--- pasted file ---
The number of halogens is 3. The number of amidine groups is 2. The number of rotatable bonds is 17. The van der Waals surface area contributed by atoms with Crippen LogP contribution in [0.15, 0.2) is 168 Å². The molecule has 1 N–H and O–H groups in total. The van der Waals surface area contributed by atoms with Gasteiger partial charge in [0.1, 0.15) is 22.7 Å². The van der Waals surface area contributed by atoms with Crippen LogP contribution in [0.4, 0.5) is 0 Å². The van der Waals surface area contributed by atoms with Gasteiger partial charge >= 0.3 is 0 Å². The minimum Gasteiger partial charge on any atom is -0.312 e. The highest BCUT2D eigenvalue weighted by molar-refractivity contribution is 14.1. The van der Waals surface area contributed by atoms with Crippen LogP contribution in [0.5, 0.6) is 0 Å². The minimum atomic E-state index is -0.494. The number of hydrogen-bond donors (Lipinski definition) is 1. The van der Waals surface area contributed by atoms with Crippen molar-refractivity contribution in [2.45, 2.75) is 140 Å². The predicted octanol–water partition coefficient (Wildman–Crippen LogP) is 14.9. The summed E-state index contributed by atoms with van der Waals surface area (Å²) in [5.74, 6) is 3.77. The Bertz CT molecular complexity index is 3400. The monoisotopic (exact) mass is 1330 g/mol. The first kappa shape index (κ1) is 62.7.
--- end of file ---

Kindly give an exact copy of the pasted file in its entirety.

The number of halogens is 3. The number of amidine groups is 2. The number of rotatable bonds is 17. The van der Waals surface area contributed by atoms with Crippen LogP contribution in [0.15, 0.2) is 168 Å². The molecule has 1 N–H and O–H groups in total. The van der Waals surface area contributed by atoms with Gasteiger partial charge in [0.1, 0.15) is 22.7 Å². The van der Waals surface area contributed by atoms with Crippen LogP contribution in [0.4, 0.5) is 0 Å². The van der Waals surface area contributed by atoms with Gasteiger partial charge >= 0.3 is 0 Å². The minimum Gasteiger partial charge on any atom is -0.312 e. The highest BCUT2D eigenvalue weighted by molar-refractivity contribution is 14.1. The van der Waals surface area contributed by atoms with Crippen LogP contribution in [0.5, 0.6) is 0 Å². The minimum atomic E-state index is -0.494. The number of hydrogen-bond donors (Lipinski definition) is 1. The van der Waals surface area contributed by atoms with Crippen molar-refractivity contribution in [2.45, 2.75) is 140 Å². The predicted octanol–water partition coefficient (Wildman–Crippen LogP) is 14.9. The summed E-state index contributed by atoms with van der Waals surface area (Å²) in [5.74, 6) is 3.77. The Bertz CT molecular complexity index is 3400. The monoisotopic (exact) mass is 1330 g/mol. The first kappa shape index (κ1) is 62.7.